Is your grass dead, or just dormant? Here’s how to know, according to a superintendent

Walk across you lawn. If the trampled grass bounces back quickly, it’s a-okay.

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Brown is the new green.

So goes the widespread eco-conscious message. It’s the industry’s way of saying that tawny turf can be terrific turf — healthy, pure-playing and aesthetically pleasing.

And it’s true.

But on a golf course, as on a lawn, brown can also mean the new dead.

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How to tell the difference between dormant and done-for?

David Phipps is a former superintendent who now serves as Northwest regional representative for the Golf Course Superintendents Association of America.

We asked him to help us understand the signs.

Take note of type

As with so much else in turf care, much depends on what variety we’re talking. Not all grass types are equally drought tolerant. Some, like fine fescue, can spend an entire season in a happy, dormant state, where others in that same stretch might wilt and die. Knowing the type of grass is the first step in gauging how long it can go without a drink.

The footprint test

Walk across your lawn. If the trampled grass bounces back quickly, it’s a-okay. If it remains depressed, revealing footprints, it’s approaching (or already in) the danger zone.

The irrigation test

One easy way to tell if your grass has gone beyond the point of no return is to water it and see what happens. Here, again, much depends on turf type. But in most cases, Phipps says, dormant grass will start greening up again within a week, as the turf reawakens and sends out new shoots.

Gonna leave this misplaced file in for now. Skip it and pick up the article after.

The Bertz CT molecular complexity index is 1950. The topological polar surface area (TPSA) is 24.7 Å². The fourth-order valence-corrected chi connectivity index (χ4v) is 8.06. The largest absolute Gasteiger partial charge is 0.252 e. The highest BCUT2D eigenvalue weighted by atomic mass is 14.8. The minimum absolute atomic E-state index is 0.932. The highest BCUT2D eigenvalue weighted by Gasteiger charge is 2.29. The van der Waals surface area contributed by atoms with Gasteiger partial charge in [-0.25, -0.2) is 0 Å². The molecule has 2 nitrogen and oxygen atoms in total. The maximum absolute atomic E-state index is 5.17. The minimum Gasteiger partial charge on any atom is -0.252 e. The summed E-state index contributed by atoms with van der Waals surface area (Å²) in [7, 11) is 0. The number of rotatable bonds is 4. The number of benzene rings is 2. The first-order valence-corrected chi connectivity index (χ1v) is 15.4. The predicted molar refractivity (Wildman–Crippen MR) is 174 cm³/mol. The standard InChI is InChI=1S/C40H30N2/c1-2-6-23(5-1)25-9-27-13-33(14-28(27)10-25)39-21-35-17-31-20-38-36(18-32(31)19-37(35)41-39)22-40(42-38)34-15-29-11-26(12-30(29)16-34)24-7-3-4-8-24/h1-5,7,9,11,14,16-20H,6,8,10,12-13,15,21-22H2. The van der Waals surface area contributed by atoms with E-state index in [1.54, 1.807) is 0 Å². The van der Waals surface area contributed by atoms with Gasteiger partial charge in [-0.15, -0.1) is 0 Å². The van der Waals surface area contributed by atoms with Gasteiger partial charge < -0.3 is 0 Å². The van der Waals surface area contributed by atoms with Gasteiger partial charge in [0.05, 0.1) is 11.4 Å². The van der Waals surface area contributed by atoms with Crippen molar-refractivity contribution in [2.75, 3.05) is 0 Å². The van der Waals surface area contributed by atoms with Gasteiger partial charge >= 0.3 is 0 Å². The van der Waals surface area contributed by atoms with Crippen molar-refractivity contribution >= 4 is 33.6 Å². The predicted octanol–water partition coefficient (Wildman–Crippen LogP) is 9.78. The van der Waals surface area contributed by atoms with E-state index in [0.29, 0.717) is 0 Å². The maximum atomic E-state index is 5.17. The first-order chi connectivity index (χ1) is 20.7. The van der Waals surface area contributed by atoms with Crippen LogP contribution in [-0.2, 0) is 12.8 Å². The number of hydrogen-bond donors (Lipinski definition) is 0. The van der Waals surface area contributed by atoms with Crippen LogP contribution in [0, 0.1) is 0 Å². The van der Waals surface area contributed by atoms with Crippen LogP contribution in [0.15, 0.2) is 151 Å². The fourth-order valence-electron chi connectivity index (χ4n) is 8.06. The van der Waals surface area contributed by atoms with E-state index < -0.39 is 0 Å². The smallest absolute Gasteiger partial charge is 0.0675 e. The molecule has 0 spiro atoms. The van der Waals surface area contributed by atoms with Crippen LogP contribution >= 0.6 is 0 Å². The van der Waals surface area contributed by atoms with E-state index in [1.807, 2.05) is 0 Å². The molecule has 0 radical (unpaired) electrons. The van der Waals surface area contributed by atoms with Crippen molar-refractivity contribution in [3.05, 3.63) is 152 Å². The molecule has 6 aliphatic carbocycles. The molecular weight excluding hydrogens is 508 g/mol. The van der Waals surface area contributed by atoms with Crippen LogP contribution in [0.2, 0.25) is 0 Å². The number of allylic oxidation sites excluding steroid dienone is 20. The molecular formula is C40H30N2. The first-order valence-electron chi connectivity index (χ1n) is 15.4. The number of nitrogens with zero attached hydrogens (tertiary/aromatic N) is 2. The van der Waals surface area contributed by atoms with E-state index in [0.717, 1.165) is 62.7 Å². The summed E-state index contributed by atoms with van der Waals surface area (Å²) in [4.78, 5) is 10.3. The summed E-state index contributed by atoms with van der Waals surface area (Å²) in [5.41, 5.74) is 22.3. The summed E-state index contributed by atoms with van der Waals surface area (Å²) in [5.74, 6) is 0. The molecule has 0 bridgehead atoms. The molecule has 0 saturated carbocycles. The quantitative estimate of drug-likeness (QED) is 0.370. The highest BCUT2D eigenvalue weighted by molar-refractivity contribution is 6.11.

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The tug test

Pull on a clump of turf. Dead or dying grass will come up with little to no resistance. Healthy turf will put up more of a fight. Now, inspect the plant, looking closely at where the root meets the shoot. If there’s no green tissue, that’s a sign of trouble. But if there is, the grass likely can still be stirred from its slumber.

Understanding other symptoms

Discoloration isn’t always caused by drought. Poor drainage or disease might be the problem. Overwatering could even be the culprit. If your grass is yellow, it might need a jolt of fertilizer. If it’s marked by rings, it might have a fungal infestation. Point is, turf care can get complicated and turning your grass green again might not be as simple as turning on the hose.

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A golf, food and travel writer, Josh Sens has been a GOLF Magazine contributor since 2004 and now contributes across all of GOLF’s platforms. His work has been anthologized in The Best American Sportswriting. He is also the co-author, with Sammy Hagar, of Are We Having Any Fun Yet: the Cooking and Partying Handbook.